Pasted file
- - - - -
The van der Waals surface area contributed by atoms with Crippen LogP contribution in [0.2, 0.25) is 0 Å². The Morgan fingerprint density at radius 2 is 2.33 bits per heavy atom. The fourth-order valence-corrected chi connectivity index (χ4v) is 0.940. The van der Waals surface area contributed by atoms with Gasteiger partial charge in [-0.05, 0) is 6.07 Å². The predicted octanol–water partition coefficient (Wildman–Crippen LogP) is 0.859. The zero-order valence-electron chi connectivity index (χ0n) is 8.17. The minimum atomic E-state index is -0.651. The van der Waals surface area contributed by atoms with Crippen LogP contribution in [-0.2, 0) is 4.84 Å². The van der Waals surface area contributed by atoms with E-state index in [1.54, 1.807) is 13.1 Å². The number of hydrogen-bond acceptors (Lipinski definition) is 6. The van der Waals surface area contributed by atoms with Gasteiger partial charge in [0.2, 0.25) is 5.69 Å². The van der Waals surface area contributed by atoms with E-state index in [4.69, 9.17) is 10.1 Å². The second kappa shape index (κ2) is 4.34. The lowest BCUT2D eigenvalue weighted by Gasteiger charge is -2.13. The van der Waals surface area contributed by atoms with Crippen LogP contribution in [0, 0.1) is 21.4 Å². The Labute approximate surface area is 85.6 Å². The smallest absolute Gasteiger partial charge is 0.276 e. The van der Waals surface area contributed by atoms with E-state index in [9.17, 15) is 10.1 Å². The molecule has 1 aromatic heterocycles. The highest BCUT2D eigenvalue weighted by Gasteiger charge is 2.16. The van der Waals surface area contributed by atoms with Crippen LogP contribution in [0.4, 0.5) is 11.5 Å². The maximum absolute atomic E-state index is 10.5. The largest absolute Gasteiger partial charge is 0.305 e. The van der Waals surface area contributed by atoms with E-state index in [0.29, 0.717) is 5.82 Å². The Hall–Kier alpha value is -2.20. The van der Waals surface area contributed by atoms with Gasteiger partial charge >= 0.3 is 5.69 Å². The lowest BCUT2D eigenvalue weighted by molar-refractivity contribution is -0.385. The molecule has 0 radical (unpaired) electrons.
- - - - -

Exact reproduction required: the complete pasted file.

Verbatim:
The van der Waals surface area contributed by atoms with Crippen LogP contribution in [0.2, 0.25) is 0 Å². The Morgan fingerprint density at radius 2 is 2.33 bits per heavy atom. The fourth-order valence-corrected chi connectivity index (χ4v) is 0.940. The van der Waals surface area contributed by atoms with Gasteiger partial charge in [-0.05, 0) is 6.07 Å². The predicted octanol–water partition coefficient (Wildman–Crippen LogP) is 0.859. The zero-order valence-electron chi connectivity index (χ0n) is 8.17. The minimum atomic E-state index is -0.651. The van der Waals surface area contributed by atoms with Crippen LogP contribution in [-0.2, 0) is 4.84 Å². The van der Waals surface area contributed by atoms with E-state index in [1.54, 1.807) is 13.1 Å². The number of hydrogen-bond acceptors (Lipinski definition) is 6. The van der Waals surface area contributed by atoms with Gasteiger partial charge in [0.2, 0.25) is 5.69 Å². The van der Waals surface area contributed by atoms with E-state index in [4.69, 9.17) is 10.1 Å². The second kappa shape index (κ2) is 4.34. The lowest BCUT2D eigenvalue weighted by Gasteiger charge is -2.13. The van der Waals surface area contributed by atoms with Crippen LogP contribution in [0, 0.1) is 21.4 Å². The Labute approximate surface area is 85.6 Å². The smallest absolute Gasteiger partial charge is 0.276 e. The van der Waals surface area contributed by atoms with E-state index in [9.17, 15) is 10.1 Å². The molecule has 1 aromatic heterocycles. The highest BCUT2D eigenvalue weighted by Gasteiger charge is 2.16. The van der Waals surface area contributed by atoms with Crippen LogP contribution in [0.4, 0.5) is 11.5 Å². The maximum absolute atomic E-state index is 10.5. The largest absolute Gasteiger partial charge is 0.305 e. The van der Waals surface area contributed by atoms with E-state index in [0.29, 0.717) is 5.82 Å². The Hall–Kier alpha value is -2.20. The van der Waals surface area contributed by atoms with Gasteiger partial charge >= 0.3 is 5.69 Å². The lowest BCUT2D eigenvalue weighted by molar-refractivity contribution is -0.385. The molecule has 0 radical (unpaired) electrons.